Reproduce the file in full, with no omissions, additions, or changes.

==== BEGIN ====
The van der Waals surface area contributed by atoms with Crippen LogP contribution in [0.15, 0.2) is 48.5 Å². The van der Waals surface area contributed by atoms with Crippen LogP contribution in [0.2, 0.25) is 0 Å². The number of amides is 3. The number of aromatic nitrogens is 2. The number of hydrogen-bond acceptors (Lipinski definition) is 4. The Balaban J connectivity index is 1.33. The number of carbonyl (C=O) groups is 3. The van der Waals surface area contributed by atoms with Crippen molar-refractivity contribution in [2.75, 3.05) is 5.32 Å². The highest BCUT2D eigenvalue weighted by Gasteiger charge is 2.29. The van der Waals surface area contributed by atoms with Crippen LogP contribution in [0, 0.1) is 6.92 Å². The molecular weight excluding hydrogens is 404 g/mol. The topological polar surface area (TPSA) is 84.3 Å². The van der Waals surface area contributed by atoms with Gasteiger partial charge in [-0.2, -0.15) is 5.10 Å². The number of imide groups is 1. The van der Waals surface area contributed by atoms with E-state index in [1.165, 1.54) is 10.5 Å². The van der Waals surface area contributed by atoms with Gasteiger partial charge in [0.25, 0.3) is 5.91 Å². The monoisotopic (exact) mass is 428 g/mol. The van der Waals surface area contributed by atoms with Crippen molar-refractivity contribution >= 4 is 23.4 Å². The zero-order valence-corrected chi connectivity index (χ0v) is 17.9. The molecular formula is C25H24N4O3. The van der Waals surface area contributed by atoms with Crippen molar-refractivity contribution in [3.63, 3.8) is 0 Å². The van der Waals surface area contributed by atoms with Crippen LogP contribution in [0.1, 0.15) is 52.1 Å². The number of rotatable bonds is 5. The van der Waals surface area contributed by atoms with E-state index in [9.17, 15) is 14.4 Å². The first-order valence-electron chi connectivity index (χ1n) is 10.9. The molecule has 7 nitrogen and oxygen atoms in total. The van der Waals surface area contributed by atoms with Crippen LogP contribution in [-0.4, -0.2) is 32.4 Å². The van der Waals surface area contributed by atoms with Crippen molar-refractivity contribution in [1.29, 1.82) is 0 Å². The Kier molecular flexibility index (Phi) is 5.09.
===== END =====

The van der Waals surface area contributed by atoms with Crippen LogP contribution in [0.15, 0.2) is 48.5 Å². The van der Waals surface area contributed by atoms with Crippen LogP contribution in [0.2, 0.25) is 0 Å². The number of amides is 3. The number of aromatic nitrogens is 2. The number of hydrogen-bond acceptors (Lipinski definition) is 4. The Balaban J connectivity index is 1.33. The number of carbonyl (C=O) groups is 3. The van der Waals surface area contributed by atoms with Crippen molar-refractivity contribution in [2.75, 3.05) is 5.32 Å². The highest BCUT2D eigenvalue weighted by Gasteiger charge is 2.29. The van der Waals surface area contributed by atoms with Crippen LogP contribution in [0, 0.1) is 6.92 Å². The molecular weight excluding hydrogens is 404 g/mol. The topological polar surface area (TPSA) is 84.3 Å². The van der Waals surface area contributed by atoms with Gasteiger partial charge in [-0.2, -0.15) is 5.10 Å². The number of imide groups is 1. The van der Waals surface area contributed by atoms with E-state index in [1.165, 1.54) is 10.5 Å². The van der Waals surface area contributed by atoms with Gasteiger partial charge in [0.25, 0.3) is 5.91 Å². The monoisotopic (exact) mass is 428 g/mol. The van der Waals surface area contributed by atoms with Crippen molar-refractivity contribution >= 4 is 23.4 Å². The zero-order valence-corrected chi connectivity index (χ0v) is 17.9. The molecular formula is C25H24N4O3. The van der Waals surface area contributed by atoms with Crippen molar-refractivity contribution in [3.63, 3.8) is 0 Å². The van der Waals surface area contributed by atoms with Crippen LogP contribution in [0.1, 0.15) is 52.1 Å². The number of rotatable bonds is 5. The van der Waals surface area contributed by atoms with E-state index in [9.17, 15) is 14.4 Å². The first-order valence-electron chi connectivity index (χ1n) is 10.9. The molecule has 7 nitrogen and oxygen atoms in total. The van der Waals surface area contributed by atoms with Crippen LogP contribution in [-0.4, -0.2) is 32.4 Å². The van der Waals surface area contributed by atoms with Crippen molar-refractivity contribution in [1.29, 1.82) is 0 Å². The Kier molecular flexibility index (Phi) is 5.09.